I won’t spoil it for you, but it was one of those endings that left you satisfied that the book ended just exactly how it should have.

Would I recommend it? I didn’t much care for all the high school drama when I was in high school. I like it less now. It’s only because of that aspect of the book that I wouldn’t outright recommend it to my adult friends. But, I think back to myself as a teenager, and I would have loved this, drama and all. I wouldn’t hesitate to recommend it to the young adults it was written for!

Rosie's Book Review team 1

I received a copy of this book in exchange for an honest review. I discovered this book because I’m a proud member of Rosie’s Book Review Team!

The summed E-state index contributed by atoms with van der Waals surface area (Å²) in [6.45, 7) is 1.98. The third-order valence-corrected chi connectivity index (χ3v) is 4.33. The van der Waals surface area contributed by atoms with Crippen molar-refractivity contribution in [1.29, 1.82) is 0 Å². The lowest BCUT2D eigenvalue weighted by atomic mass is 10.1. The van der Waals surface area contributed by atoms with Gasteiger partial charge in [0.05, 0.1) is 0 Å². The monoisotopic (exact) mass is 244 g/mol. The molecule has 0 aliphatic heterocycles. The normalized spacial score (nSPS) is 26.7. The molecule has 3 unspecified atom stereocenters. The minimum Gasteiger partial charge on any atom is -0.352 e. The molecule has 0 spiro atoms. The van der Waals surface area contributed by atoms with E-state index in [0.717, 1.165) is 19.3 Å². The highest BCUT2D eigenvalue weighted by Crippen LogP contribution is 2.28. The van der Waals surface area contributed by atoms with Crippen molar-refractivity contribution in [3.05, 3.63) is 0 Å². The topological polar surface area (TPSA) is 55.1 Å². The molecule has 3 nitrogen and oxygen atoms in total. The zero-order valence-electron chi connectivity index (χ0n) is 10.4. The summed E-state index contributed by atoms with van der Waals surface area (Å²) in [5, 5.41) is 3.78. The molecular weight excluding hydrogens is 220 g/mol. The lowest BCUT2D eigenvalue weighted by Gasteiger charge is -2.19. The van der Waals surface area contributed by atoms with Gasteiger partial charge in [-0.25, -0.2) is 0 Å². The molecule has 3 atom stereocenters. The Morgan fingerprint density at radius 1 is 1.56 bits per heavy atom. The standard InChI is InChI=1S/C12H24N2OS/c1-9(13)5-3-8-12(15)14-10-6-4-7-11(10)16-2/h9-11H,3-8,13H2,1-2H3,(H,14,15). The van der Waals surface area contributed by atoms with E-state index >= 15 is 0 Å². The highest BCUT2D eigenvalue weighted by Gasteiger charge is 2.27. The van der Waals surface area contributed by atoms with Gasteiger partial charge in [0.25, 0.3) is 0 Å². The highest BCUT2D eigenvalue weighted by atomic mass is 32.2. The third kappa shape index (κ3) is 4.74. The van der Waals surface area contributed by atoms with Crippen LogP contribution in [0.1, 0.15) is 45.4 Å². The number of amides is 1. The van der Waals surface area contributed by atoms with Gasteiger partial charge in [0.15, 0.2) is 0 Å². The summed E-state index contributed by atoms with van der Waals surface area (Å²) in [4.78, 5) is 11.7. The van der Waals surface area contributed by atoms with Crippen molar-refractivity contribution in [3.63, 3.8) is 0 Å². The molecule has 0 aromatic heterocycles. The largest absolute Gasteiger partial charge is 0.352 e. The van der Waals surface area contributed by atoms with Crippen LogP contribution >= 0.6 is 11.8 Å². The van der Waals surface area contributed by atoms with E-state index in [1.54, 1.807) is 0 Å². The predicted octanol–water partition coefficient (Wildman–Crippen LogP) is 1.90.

The Selection by Kiera Cass

Do you trust me?

If I told you I had a book for you to read would you read it?

You see, the thing is, if I tell you that this book is a dystopian future version of Cinderella set up like a season of The Bachelor, I’m afraid I’ll lose your interest in a sudden fit of scoffing and eye rolling.

Would I recommend it? This book is approximately 12 bajillion times better than it sounds – forget all that other stuff and trust me!

Runes by Ednah Walters

I loved it.

It’s young adult. It’s fantasy. It’s a sappy love story. It’s full of bad-ass “people” and it stars a tenacious heroine.

Of course I loved it.

While it could be said that there is nothing super surprising or novel about this story line, Runes is well written with a good back story and solid characters.

Just because I’ve eaten and loved chocolate chip cookies my whole life doesn’t mean I don’t still want more tomorrow.

Would I recommend it? Young Adult fantasy lovers, grab your copy.  Runes is free for downloading on Amazon! Just be careful, like chocolate chip cookies, it’s hard to stop after just one. And, since my cookie and YA fantasy willpower are about the same, I can tell you that book number two, Immortals, is also quite tasty!